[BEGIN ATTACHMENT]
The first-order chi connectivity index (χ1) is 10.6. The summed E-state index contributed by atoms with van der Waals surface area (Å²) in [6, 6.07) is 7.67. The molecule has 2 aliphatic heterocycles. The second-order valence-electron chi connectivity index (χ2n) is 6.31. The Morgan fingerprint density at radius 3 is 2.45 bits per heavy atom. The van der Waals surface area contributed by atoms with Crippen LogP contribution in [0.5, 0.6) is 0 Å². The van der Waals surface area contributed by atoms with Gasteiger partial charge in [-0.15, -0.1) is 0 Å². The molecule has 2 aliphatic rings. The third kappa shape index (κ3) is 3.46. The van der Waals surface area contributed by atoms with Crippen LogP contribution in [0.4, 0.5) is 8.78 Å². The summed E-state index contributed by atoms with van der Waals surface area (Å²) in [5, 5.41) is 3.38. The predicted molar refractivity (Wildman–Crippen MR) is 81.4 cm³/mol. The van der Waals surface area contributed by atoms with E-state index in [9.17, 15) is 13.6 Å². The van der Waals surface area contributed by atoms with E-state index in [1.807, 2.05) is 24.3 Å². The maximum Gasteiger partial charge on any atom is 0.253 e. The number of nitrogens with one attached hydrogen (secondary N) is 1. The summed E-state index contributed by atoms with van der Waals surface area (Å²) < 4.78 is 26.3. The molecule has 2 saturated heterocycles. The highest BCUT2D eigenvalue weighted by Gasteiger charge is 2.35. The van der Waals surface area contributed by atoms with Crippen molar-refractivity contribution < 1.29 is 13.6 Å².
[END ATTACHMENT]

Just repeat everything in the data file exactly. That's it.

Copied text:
The first-order chi connectivity index (χ1) is 10.6. The summed E-state index contributed by atoms with van der Waals surface area (Å²) in [6, 6.07) is 7.67. The molecule has 2 aliphatic heterocycles. The second-order valence-electron chi connectivity index (χ2n) is 6.31. The Morgan fingerprint density at radius 3 is 2.45 bits per heavy atom. The van der Waals surface area contributed by atoms with Crippen LogP contribution in [0.5, 0.6) is 0 Å². The van der Waals surface area contributed by atoms with Gasteiger partial charge in [-0.15, -0.1) is 0 Å². The molecule has 2 aliphatic rings. The third kappa shape index (κ3) is 3.46. The van der Waals surface area contributed by atoms with Crippen LogP contribution in [0.4, 0.5) is 8.78 Å². The summed E-state index contributed by atoms with van der Waals surface area (Å²) in [5, 5.41) is 3.38. The predicted molar refractivity (Wildman–Crippen MR) is 81.4 cm³/mol. The van der Waals surface area contributed by atoms with E-state index in [9.17, 15) is 13.6 Å². The van der Waals surface area contributed by atoms with E-state index in [1.807, 2.05) is 24.3 Å². The maximum Gasteiger partial charge on any atom is 0.253 e. The number of nitrogens with one attached hydrogen (secondary N) is 1. The summed E-state index contributed by atoms with van der Waals surface area (Å²) < 4.78 is 26.3. The molecule has 2 saturated heterocycles. The highest BCUT2D eigenvalue weighted by Gasteiger charge is 2.35. The van der Waals surface area contributed by atoms with Crippen molar-refractivity contribution < 1.29 is 13.6 Å².